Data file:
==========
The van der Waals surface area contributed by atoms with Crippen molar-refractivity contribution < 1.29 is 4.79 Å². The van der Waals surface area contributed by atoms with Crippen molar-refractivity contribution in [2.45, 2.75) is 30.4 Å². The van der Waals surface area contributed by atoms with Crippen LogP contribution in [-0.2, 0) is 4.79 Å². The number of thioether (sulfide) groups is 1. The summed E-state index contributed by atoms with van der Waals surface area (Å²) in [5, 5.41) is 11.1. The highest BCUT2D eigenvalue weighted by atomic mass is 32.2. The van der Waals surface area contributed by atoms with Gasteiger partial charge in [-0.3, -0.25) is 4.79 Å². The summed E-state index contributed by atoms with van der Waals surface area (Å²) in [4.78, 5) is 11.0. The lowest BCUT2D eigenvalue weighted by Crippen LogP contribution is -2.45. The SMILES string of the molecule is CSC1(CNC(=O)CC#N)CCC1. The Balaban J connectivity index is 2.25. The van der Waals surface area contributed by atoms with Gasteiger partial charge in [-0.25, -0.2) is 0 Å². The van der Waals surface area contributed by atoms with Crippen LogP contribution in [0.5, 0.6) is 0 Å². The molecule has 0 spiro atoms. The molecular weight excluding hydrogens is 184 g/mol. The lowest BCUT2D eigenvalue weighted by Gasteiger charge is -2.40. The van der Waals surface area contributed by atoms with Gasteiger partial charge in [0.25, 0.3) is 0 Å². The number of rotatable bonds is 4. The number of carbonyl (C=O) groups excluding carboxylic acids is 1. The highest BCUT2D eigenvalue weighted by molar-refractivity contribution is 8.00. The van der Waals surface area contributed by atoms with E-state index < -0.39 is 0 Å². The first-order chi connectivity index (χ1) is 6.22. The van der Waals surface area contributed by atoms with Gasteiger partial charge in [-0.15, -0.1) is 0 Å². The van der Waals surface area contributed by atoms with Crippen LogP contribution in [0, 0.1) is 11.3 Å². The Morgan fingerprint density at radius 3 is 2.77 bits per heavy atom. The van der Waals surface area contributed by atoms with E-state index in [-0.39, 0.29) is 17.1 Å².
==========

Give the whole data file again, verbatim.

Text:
The van der Waals surface area contributed by atoms with Crippen molar-refractivity contribution < 1.29 is 4.79 Å². The van der Waals surface area contributed by atoms with Crippen molar-refractivity contribution in [2.45, 2.75) is 30.4 Å². The van der Waals surface area contributed by atoms with Crippen LogP contribution in [-0.2, 0) is 4.79 Å². The number of thioether (sulfide) groups is 1. The summed E-state index contributed by atoms with van der Waals surface area (Å²) in [5, 5.41) is 11.1. The highest BCUT2D eigenvalue weighted by atomic mass is 32.2. The van der Waals surface area contributed by atoms with Gasteiger partial charge in [-0.3, -0.25) is 4.79 Å². The summed E-state index contributed by atoms with van der Waals surface area (Å²) in [4.78, 5) is 11.0. The lowest BCUT2D eigenvalue weighted by Crippen LogP contribution is -2.45. The SMILES string of the molecule is CSC1(CNC(=O)CC#N)CCC1. The Balaban J connectivity index is 2.25. The van der Waals surface area contributed by atoms with Gasteiger partial charge in [-0.25, -0.2) is 0 Å². The van der Waals surface area contributed by atoms with Crippen LogP contribution in [0.5, 0.6) is 0 Å². The molecule has 0 spiro atoms. The molecular weight excluding hydrogens is 184 g/mol. The lowest BCUT2D eigenvalue weighted by Gasteiger charge is -2.40. The van der Waals surface area contributed by atoms with Gasteiger partial charge in [0.25, 0.3) is 0 Å². The number of rotatable bonds is 4. The number of carbonyl (C=O) groups excluding carboxylic acids is 1. The highest BCUT2D eigenvalue weighted by molar-refractivity contribution is 8.00. The van der Waals surface area contributed by atoms with E-state index < -0.39 is 0 Å². The first-order chi connectivity index (χ1) is 6.22. The van der Waals surface area contributed by atoms with Gasteiger partial charge in [-0.15, -0.1) is 0 Å². The van der Waals surface area contributed by atoms with Crippen LogP contribution in [0, 0.1) is 11.3 Å². The Morgan fingerprint density at radius 3 is 2.77 bits per heavy atom. The van der Waals surface area contributed by atoms with E-state index in [-0.39, 0.29) is 17.1 Å².